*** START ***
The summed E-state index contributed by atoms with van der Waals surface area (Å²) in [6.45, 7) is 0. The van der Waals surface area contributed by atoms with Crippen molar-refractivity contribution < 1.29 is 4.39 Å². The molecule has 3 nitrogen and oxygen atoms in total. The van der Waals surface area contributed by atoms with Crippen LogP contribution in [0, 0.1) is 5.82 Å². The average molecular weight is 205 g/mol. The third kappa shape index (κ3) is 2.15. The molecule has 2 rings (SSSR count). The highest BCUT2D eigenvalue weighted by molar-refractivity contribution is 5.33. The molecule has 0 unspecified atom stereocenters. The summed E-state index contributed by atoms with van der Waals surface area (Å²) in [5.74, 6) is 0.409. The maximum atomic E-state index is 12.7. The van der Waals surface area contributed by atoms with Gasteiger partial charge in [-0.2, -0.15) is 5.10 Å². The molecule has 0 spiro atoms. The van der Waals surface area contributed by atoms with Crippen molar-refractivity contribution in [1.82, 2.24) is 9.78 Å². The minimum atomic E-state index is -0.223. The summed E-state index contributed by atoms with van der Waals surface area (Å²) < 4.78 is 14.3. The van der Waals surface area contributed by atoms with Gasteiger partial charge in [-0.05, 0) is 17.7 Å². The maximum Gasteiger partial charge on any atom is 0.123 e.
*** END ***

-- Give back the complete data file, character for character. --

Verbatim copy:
The summed E-state index contributed by atoms with van der Waals surface area (Å²) in [6.45, 7) is 0. The van der Waals surface area contributed by atoms with Crippen molar-refractivity contribution < 1.29 is 4.39 Å². The molecule has 3 nitrogen and oxygen atoms in total. The van der Waals surface area contributed by atoms with Crippen LogP contribution in [0, 0.1) is 5.82 Å². The average molecular weight is 205 g/mol. The third kappa shape index (κ3) is 2.15. The molecule has 2 rings (SSSR count). The highest BCUT2D eigenvalue weighted by molar-refractivity contribution is 5.33. The molecule has 0 unspecified atom stereocenters. The summed E-state index contributed by atoms with van der Waals surface area (Å²) in [5.74, 6) is 0.409. The maximum atomic E-state index is 12.7. The van der Waals surface area contributed by atoms with Gasteiger partial charge in [-0.2, -0.15) is 5.10 Å². The molecule has 0 spiro atoms. The van der Waals surface area contributed by atoms with Crippen molar-refractivity contribution in [1.82, 2.24) is 9.78 Å². The minimum atomic E-state index is -0.223. The summed E-state index contributed by atoms with van der Waals surface area (Å²) < 4.78 is 14.3. The van der Waals surface area contributed by atoms with Gasteiger partial charge in [-0.05, 0) is 17.7 Å². The maximum Gasteiger partial charge on any atom is 0.123 e.